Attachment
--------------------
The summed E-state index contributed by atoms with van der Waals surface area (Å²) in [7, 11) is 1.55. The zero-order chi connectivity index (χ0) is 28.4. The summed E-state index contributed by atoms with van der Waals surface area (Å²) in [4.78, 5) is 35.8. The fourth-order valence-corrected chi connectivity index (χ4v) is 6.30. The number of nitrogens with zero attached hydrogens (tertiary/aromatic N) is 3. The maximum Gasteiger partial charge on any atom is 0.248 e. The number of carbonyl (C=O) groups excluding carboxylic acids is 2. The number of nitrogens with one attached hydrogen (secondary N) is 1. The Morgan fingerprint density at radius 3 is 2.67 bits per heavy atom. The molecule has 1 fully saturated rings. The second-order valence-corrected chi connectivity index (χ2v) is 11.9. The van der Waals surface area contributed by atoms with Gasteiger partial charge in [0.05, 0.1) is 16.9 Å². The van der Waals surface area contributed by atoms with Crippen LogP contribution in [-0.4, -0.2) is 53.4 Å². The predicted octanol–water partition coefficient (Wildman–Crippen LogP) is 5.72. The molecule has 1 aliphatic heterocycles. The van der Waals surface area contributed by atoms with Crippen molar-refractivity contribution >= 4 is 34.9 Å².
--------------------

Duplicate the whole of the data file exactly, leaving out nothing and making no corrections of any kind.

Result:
The summed E-state index contributed by atoms with van der Waals surface area (Å²) in [7, 11) is 1.55. The zero-order chi connectivity index (χ0) is 28.4. The summed E-state index contributed by atoms with van der Waals surface area (Å²) in [4.78, 5) is 35.8. The fourth-order valence-corrected chi connectivity index (χ4v) is 6.30. The number of nitrogens with zero attached hydrogens (tertiary/aromatic N) is 3. The maximum Gasteiger partial charge on any atom is 0.248 e. The number of carbonyl (C=O) groups excluding carboxylic acids is 2. The number of nitrogens with one attached hydrogen (secondary N) is 1. The Morgan fingerprint density at radius 3 is 2.67 bits per heavy atom. The molecule has 1 fully saturated rings. The second-order valence-corrected chi connectivity index (χ2v) is 11.9. The van der Waals surface area contributed by atoms with Gasteiger partial charge in [0.05, 0.1) is 16.9 Å². The van der Waals surface area contributed by atoms with Crippen LogP contribution in [-0.4, -0.2) is 53.4 Å². The predicted octanol–water partition coefficient (Wildman–Crippen LogP) is 5.72. The molecule has 1 aliphatic heterocycles. The van der Waals surface area contributed by atoms with Crippen molar-refractivity contribution >= 4 is 34.9 Å².